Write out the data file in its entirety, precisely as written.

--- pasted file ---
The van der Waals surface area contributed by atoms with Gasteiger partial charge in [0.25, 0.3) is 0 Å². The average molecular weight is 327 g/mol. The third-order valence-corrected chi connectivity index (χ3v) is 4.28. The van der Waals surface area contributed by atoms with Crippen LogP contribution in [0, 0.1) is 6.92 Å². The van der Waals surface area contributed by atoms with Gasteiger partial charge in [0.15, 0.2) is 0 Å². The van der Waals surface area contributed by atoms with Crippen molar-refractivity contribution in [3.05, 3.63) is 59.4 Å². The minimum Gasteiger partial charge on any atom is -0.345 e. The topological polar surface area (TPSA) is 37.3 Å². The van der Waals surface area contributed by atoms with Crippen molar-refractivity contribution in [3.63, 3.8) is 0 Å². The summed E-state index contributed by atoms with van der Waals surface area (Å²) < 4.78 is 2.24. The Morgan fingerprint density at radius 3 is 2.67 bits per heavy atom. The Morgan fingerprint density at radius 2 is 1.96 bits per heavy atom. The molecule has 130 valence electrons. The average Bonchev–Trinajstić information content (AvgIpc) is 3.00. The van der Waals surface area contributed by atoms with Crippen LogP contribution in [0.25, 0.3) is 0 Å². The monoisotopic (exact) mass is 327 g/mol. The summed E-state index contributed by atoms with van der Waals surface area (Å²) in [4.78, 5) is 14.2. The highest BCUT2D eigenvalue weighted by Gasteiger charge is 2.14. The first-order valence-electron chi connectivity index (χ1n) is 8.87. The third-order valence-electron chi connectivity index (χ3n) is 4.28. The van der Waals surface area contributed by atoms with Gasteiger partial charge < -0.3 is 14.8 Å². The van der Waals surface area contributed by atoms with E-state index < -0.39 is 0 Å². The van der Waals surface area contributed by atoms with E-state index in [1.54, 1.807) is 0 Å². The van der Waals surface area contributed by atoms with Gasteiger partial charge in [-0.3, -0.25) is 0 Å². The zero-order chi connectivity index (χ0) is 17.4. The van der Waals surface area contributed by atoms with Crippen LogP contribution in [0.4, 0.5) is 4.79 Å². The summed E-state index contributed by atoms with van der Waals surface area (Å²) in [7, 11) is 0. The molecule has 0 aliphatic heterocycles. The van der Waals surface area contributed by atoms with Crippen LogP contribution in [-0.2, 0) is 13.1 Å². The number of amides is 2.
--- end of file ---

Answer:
The van der Waals surface area contributed by atoms with Gasteiger partial charge in [0.25, 0.3) is 0 Å². The average molecular weight is 327 g/mol. The third-order valence-corrected chi connectivity index (χ3v) is 4.28. The van der Waals surface area contributed by atoms with Crippen LogP contribution in [0, 0.1) is 6.92 Å². The van der Waals surface area contributed by atoms with Gasteiger partial charge in [0.15, 0.2) is 0 Å². The van der Waals surface area contributed by atoms with Crippen molar-refractivity contribution in [3.05, 3.63) is 59.4 Å². The minimum Gasteiger partial charge on any atom is -0.345 e. The topological polar surface area (TPSA) is 37.3 Å². The van der Waals surface area contributed by atoms with Crippen molar-refractivity contribution in [3.63, 3.8) is 0 Å². The summed E-state index contributed by atoms with van der Waals surface area (Å²) < 4.78 is 2.24. The Morgan fingerprint density at radius 3 is 2.67 bits per heavy atom. The Morgan fingerprint density at radius 2 is 1.96 bits per heavy atom. The molecule has 130 valence electrons. The average Bonchev–Trinajstić information content (AvgIpc) is 3.00. The van der Waals surface area contributed by atoms with Crippen LogP contribution in [0.25, 0.3) is 0 Å². The monoisotopic (exact) mass is 327 g/mol. The summed E-state index contributed by atoms with van der Waals surface area (Å²) in [4.78, 5) is 14.2. The highest BCUT2D eigenvalue weighted by Gasteiger charge is 2.14. The first-order valence-electron chi connectivity index (χ1n) is 8.87. The third-order valence-electron chi connectivity index (χ3n) is 4.28. The van der Waals surface area contributed by atoms with Gasteiger partial charge < -0.3 is 14.8 Å². The van der Waals surface area contributed by atoms with E-state index < -0.39 is 0 Å². The van der Waals surface area contributed by atoms with E-state index in [1.54, 1.807) is 0 Å². The van der Waals surface area contributed by atoms with Gasteiger partial charge in [-0.3, -0.25) is 0 Å². The zero-order chi connectivity index (χ0) is 17.4. The van der Waals surface area contributed by atoms with Crippen LogP contribution in [0.4, 0.5) is 4.79 Å². The summed E-state index contributed by atoms with van der Waals surface area (Å²) in [7, 11) is 0. The molecule has 0 aliphatic heterocycles. The van der Waals surface area contributed by atoms with Crippen LogP contribution in [-0.2, 0) is 13.1 Å². The number of amides is 2.